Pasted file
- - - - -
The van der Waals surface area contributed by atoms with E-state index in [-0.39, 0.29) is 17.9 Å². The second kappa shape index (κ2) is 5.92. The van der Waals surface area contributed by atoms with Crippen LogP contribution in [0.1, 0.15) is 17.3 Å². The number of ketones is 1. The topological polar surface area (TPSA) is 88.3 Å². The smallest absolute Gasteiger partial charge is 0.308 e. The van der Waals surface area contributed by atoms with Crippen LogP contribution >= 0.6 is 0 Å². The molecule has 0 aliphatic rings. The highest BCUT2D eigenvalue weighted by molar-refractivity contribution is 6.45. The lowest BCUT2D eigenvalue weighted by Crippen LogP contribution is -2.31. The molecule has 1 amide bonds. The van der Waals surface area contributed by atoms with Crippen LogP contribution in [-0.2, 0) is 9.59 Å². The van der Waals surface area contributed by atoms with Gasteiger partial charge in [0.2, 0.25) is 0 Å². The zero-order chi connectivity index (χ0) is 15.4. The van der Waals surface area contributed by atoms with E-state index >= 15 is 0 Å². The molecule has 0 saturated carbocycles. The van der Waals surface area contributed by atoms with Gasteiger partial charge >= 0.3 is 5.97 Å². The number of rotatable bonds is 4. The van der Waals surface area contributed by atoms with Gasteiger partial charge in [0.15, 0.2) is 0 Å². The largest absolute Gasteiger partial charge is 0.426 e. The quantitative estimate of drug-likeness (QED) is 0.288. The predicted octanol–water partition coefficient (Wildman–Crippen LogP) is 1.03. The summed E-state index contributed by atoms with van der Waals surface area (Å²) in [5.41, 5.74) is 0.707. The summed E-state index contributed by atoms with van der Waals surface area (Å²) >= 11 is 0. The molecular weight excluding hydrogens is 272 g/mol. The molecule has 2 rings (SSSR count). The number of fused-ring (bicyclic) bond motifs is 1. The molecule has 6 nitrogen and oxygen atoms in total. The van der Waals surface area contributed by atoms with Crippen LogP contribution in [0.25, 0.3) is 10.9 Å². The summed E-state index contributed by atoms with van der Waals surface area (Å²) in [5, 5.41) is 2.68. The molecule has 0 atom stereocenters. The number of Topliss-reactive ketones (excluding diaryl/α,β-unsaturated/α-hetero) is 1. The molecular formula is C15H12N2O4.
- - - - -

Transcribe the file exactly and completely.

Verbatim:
The van der Waals surface area contributed by atoms with E-state index in [-0.39, 0.29) is 17.9 Å². The second kappa shape index (κ2) is 5.92. The van der Waals surface area contributed by atoms with Crippen LogP contribution in [0.1, 0.15) is 17.3 Å². The number of ketones is 1. The topological polar surface area (TPSA) is 88.3 Å². The smallest absolute Gasteiger partial charge is 0.308 e. The van der Waals surface area contributed by atoms with Crippen LogP contribution >= 0.6 is 0 Å². The molecule has 0 aliphatic rings. The highest BCUT2D eigenvalue weighted by molar-refractivity contribution is 6.45. The lowest BCUT2D eigenvalue weighted by Crippen LogP contribution is -2.31. The molecule has 1 amide bonds. The van der Waals surface area contributed by atoms with Crippen LogP contribution in [-0.2, 0) is 9.59 Å². The van der Waals surface area contributed by atoms with Gasteiger partial charge in [0.2, 0.25) is 0 Å². The zero-order chi connectivity index (χ0) is 15.4. The van der Waals surface area contributed by atoms with E-state index >= 15 is 0 Å². The molecule has 0 saturated carbocycles. The van der Waals surface area contributed by atoms with Gasteiger partial charge >= 0.3 is 5.97 Å². The number of rotatable bonds is 4. The van der Waals surface area contributed by atoms with Gasteiger partial charge in [0.15, 0.2) is 0 Å². The largest absolute Gasteiger partial charge is 0.426 e. The quantitative estimate of drug-likeness (QED) is 0.288. The predicted octanol–water partition coefficient (Wildman–Crippen LogP) is 1.03. The summed E-state index contributed by atoms with van der Waals surface area (Å²) in [5.41, 5.74) is 0.707. The summed E-state index contributed by atoms with van der Waals surface area (Å²) >= 11 is 0. The molecular weight excluding hydrogens is 272 g/mol. The molecule has 2 rings (SSSR count). The number of fused-ring (bicyclic) bond motifs is 1. The molecule has 6 nitrogen and oxygen atoms in total. The van der Waals surface area contributed by atoms with Crippen LogP contribution in [0.25, 0.3) is 10.9 Å². The summed E-state index contributed by atoms with van der Waals surface area (Å²) in [5, 5.41) is 2.68. The molecule has 0 atom stereocenters. The number of Topliss-reactive ketones (excluding diaryl/α,β-unsaturated/α-hetero) is 1. The molecular formula is C15H12N2O4.